14ymedio, Serafín Martínez, Havana, 9 March 2021 — The times when all the burners were lit in a kitchen or of simmering beans for hours are over for many Cubans. Increases in the rate of manufactured gas has redesigned culinary practices and has also put in check the families who cannot pay the new prices, in force since January.
Enma Quiala Povea, 31, a single mother of three and pregnant with another, does not know how she will be able to pay the cost of the “street gas” that she supposedly consumed during the second month of this year. She just received a 1,000 pesos bill, more than 50 times what she paid last December, and she gets social aid that barely covers the purchase of basic products.
As of January 1st, 2021, and as part of the Ordering Task, the cost of manufactured gas service increased from 0.11 pesos per cubic meter to 2.50. However, the increase is part of a package of increases that also includes new costs for electricity, transportation, and products from the rationed market, which further strains people’s pockets.
Quiala, a neighbor who lives at Velázquez #514, between Guanabacoa and Melones, in Luyanó, Havana, explains to 14ymedio: “I live with my father and my children and we usually pay between 14 and 19 pesos a month for the gas bill, which is a hundred and some cubic meters per month according to the meter reading”.
Surprisingly, “this February, the gas reading according to the meter rose from the usual one hundred and some cubic meters to 400. That seems impossible, because my father is a Covid essential worker who is always mobilized and there was no additional consumption”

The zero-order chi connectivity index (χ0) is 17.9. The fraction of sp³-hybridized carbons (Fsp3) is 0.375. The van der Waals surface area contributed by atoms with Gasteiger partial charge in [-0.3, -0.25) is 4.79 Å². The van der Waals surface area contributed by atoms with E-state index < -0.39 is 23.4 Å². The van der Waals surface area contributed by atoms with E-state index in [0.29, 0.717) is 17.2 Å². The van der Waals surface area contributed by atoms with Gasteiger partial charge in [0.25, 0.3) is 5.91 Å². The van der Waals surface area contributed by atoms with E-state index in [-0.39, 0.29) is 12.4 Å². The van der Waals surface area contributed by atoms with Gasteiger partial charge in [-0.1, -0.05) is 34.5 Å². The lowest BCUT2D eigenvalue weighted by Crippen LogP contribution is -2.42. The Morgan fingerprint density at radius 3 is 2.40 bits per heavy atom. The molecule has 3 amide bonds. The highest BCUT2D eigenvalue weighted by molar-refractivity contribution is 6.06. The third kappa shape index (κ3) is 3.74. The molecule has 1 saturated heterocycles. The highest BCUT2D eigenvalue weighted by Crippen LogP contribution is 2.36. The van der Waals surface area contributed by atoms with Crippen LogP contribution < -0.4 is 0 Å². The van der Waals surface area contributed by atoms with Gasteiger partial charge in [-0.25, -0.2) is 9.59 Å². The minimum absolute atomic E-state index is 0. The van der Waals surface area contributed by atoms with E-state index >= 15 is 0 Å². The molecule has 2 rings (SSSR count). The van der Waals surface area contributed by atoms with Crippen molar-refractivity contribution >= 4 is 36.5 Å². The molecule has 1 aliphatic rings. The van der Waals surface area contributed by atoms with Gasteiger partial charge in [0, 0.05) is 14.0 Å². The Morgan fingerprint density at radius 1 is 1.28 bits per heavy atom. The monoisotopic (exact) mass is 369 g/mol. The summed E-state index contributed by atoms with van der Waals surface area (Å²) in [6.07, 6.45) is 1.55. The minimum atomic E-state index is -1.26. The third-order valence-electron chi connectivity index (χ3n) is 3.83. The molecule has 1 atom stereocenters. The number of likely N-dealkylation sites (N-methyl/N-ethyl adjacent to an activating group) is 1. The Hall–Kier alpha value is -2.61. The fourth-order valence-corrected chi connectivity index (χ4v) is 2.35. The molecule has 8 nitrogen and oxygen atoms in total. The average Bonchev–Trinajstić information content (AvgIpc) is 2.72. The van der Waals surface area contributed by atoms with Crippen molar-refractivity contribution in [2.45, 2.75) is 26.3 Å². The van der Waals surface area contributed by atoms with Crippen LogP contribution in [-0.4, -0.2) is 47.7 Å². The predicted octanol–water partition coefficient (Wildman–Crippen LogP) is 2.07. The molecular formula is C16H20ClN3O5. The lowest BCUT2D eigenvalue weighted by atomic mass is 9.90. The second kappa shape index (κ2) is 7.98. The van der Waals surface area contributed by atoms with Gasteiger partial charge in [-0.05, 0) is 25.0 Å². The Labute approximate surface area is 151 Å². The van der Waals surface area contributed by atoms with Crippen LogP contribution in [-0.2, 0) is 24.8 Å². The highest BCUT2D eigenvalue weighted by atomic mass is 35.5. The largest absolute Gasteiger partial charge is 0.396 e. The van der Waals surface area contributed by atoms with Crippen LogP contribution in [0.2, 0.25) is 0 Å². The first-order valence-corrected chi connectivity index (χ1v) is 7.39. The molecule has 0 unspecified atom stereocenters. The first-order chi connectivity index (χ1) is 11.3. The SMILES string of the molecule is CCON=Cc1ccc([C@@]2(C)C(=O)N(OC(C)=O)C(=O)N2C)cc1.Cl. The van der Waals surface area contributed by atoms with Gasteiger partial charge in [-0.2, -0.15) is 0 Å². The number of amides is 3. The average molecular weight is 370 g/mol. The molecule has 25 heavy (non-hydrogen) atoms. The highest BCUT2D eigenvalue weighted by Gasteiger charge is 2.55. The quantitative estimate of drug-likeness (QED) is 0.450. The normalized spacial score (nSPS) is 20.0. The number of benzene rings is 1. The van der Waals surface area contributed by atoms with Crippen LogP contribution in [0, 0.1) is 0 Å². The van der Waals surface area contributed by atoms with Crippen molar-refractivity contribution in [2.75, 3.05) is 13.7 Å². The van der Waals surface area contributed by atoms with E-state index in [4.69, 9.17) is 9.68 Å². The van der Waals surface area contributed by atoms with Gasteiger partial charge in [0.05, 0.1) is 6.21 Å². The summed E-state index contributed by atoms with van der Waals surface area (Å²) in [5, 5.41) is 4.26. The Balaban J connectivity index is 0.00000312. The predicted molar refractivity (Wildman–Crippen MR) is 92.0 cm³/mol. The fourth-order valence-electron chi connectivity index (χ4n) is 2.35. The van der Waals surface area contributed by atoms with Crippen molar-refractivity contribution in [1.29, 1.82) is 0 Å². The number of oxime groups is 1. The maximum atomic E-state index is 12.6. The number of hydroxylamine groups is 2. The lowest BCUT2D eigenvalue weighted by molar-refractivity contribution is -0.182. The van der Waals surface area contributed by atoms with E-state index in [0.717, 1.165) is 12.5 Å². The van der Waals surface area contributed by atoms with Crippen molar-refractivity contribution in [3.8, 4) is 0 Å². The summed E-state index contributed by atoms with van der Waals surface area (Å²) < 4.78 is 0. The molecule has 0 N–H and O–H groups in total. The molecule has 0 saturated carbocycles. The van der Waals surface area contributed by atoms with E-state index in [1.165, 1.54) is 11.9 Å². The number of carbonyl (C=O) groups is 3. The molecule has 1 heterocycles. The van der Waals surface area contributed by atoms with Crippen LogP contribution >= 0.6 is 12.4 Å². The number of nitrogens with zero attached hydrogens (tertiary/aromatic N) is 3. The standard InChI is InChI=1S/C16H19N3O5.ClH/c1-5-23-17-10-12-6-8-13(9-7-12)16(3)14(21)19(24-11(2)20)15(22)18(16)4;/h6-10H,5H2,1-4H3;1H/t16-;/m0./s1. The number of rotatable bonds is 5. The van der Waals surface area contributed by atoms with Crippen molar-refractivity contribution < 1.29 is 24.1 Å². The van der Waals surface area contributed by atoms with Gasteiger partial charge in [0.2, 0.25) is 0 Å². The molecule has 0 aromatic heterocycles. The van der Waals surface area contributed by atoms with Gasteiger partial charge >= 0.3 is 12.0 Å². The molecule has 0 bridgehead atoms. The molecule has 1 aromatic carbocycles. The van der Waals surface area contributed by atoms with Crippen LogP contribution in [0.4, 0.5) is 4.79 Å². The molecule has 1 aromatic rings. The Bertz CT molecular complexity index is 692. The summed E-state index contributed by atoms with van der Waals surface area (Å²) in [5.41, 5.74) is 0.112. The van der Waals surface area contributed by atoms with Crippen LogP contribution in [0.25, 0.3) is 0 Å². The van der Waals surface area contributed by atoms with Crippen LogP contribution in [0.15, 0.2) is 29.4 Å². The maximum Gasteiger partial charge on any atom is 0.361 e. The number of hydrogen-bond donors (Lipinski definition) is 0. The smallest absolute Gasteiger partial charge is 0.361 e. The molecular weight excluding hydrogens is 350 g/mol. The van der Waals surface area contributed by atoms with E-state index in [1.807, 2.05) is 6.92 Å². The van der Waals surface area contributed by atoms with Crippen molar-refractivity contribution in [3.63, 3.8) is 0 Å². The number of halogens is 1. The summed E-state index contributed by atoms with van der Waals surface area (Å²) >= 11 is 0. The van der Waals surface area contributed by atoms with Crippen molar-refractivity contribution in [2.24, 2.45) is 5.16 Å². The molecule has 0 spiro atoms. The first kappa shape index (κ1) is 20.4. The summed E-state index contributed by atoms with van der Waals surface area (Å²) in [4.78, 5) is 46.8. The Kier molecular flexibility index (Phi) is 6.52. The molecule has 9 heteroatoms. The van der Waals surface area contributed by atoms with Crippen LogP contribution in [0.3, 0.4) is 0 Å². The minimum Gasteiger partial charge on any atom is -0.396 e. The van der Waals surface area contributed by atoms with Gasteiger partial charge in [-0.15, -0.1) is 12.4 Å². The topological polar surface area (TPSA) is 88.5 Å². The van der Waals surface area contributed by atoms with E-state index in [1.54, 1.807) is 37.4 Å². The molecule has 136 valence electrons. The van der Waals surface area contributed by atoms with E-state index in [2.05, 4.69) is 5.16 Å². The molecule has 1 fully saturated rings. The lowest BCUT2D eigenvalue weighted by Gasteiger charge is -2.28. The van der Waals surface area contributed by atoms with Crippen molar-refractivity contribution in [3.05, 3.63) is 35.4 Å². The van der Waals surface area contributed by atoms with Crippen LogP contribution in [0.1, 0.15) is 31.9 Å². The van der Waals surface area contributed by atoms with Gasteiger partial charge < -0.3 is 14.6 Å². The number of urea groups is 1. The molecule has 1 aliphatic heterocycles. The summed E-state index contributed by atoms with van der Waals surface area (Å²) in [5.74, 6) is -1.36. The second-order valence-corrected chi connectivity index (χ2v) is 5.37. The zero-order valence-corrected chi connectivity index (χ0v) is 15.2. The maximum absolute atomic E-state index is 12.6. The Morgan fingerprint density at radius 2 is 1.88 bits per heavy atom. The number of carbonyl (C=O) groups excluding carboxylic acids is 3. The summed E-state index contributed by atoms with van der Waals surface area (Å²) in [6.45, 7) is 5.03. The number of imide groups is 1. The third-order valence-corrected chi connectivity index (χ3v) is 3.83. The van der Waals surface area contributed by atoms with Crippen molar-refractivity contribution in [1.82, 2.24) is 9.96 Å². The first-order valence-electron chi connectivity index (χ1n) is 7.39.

Surprisingly, “this February, the gas reading according to the meter rose from the usual one hundred and some cubic meters to 400. That seems impossible, because my father is a Covid essential worker who is always mobilized and there was no additional consumption,” claims the woman.
“I am aware that if I had spent it, I would have to pay for it, but I am not going to pay 1,000 pesos to allow a collector’s error. I receive 2,860 pesos from social assistance to take care of my children, which is not enough for my living expenses, and I cannot work outside my home. I can’t afford all that money in gas”.
While other rates such as electricity, the cost of contributions to the official press and liquefied gas have been ‘rectified’ after popular complaints, the price for manufactured gas that is consumed in Cuba, especially in Havana, has remained as established in the new economic adjustment policy.
“We are two adults and two children here,” Moraima Ríos, a resident of the Cerro municipality in the Cuban capital, explains to this newspaper. The youngest of her children has cerebral palsy and is bedridden, requiring continuous care, special food preparation and hygiene requiring high gas consumption.
“In this house, our income has practically not changed, because although the fees for the mechanical services my husband performs as a business owner have increased, the resources he needs for his work have increased as well, so now his earnings are practically similar to before but we pay more for everything, including gas.”
“I had to go to complain, but before doing so, I needed to pay the bill, because they told me that the case cannot be reviewed unless the bill is paid in full.”
During the month of February, the family received a bill for 1,260 pesos for the consumption of manufactured gas that month. On the street where they live in the Cerro neighborhood, most of the neighbors “got the same surprise” when they reviewed their accounts. “I had to go to complain, but before doing so, I needed to pay the bill, because they told me that the case cannot be reviewed unless the bill is paid in full.”